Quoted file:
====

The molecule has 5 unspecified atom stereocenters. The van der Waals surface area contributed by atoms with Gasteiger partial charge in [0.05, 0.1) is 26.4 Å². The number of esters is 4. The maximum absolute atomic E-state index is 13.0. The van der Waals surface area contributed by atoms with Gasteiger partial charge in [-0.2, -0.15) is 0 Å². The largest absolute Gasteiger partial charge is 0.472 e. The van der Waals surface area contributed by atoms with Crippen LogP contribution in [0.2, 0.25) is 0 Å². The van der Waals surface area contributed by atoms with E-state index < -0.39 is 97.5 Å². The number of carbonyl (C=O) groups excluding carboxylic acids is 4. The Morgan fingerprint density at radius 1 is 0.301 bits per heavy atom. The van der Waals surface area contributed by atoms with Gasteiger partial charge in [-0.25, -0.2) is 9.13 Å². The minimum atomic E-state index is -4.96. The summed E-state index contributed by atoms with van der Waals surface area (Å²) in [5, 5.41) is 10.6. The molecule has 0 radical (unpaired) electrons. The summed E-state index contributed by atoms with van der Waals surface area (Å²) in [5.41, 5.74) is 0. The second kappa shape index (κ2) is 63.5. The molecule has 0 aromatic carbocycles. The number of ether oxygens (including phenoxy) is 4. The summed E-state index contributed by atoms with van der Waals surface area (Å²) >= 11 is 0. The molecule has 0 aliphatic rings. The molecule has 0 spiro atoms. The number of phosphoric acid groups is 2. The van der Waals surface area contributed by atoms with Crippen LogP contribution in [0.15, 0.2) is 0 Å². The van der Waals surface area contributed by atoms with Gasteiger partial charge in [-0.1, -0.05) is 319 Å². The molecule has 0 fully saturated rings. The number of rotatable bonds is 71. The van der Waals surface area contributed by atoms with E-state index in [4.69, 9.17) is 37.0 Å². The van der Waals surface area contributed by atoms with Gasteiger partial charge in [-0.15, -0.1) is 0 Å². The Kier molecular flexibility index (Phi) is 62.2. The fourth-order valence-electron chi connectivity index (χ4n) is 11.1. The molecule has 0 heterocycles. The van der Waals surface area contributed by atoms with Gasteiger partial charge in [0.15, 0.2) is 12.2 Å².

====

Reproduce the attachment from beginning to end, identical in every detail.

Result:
The molecule has 5 unspecified atom stereocenters. The van der Waals surface area contributed by atoms with Gasteiger partial charge in [0.05, 0.1) is 26.4 Å². The number of esters is 4. The maximum absolute atomic E-state index is 13.0. The van der Waals surface area contributed by atoms with Gasteiger partial charge in [-0.2, -0.15) is 0 Å². The largest absolute Gasteiger partial charge is 0.472 e. The van der Waals surface area contributed by atoms with Crippen LogP contribution in [0.2, 0.25) is 0 Å². The van der Waals surface area contributed by atoms with E-state index < -0.39 is 97.5 Å². The number of carbonyl (C=O) groups excluding carboxylic acids is 4. The Morgan fingerprint density at radius 1 is 0.301 bits per heavy atom. The van der Waals surface area contributed by atoms with Gasteiger partial charge in [-0.25, -0.2) is 9.13 Å². The minimum atomic E-state index is -4.96. The summed E-state index contributed by atoms with van der Waals surface area (Å²) in [5, 5.41) is 10.6. The molecule has 0 radical (unpaired) electrons. The summed E-state index contributed by atoms with van der Waals surface area (Å²) in [5.41, 5.74) is 0. The second kappa shape index (κ2) is 63.5. The molecule has 0 aromatic carbocycles. The number of ether oxygens (including phenoxy) is 4. The summed E-state index contributed by atoms with van der Waals surface area (Å²) >= 11 is 0. The molecule has 0 aliphatic rings. The molecule has 0 spiro atoms. The number of phosphoric acid groups is 2. The van der Waals surface area contributed by atoms with Crippen LogP contribution in [0.15, 0.2) is 0 Å². The van der Waals surface area contributed by atoms with Gasteiger partial charge in [-0.1, -0.05) is 319 Å². The molecule has 0 fully saturated rings. The number of rotatable bonds is 71. The van der Waals surface area contributed by atoms with E-state index in [4.69, 9.17) is 37.0 Å². The van der Waals surface area contributed by atoms with Gasteiger partial charge in [-0.15, -0.1) is 0 Å². The Kier molecular flexibility index (Phi) is 62.2. The fourth-order valence-electron chi connectivity index (χ4n) is 11.1. The molecule has 0 heterocycles. The van der Waals surface area contributed by atoms with Gasteiger partial charge in [0.15, 0.2) is 12.2 Å².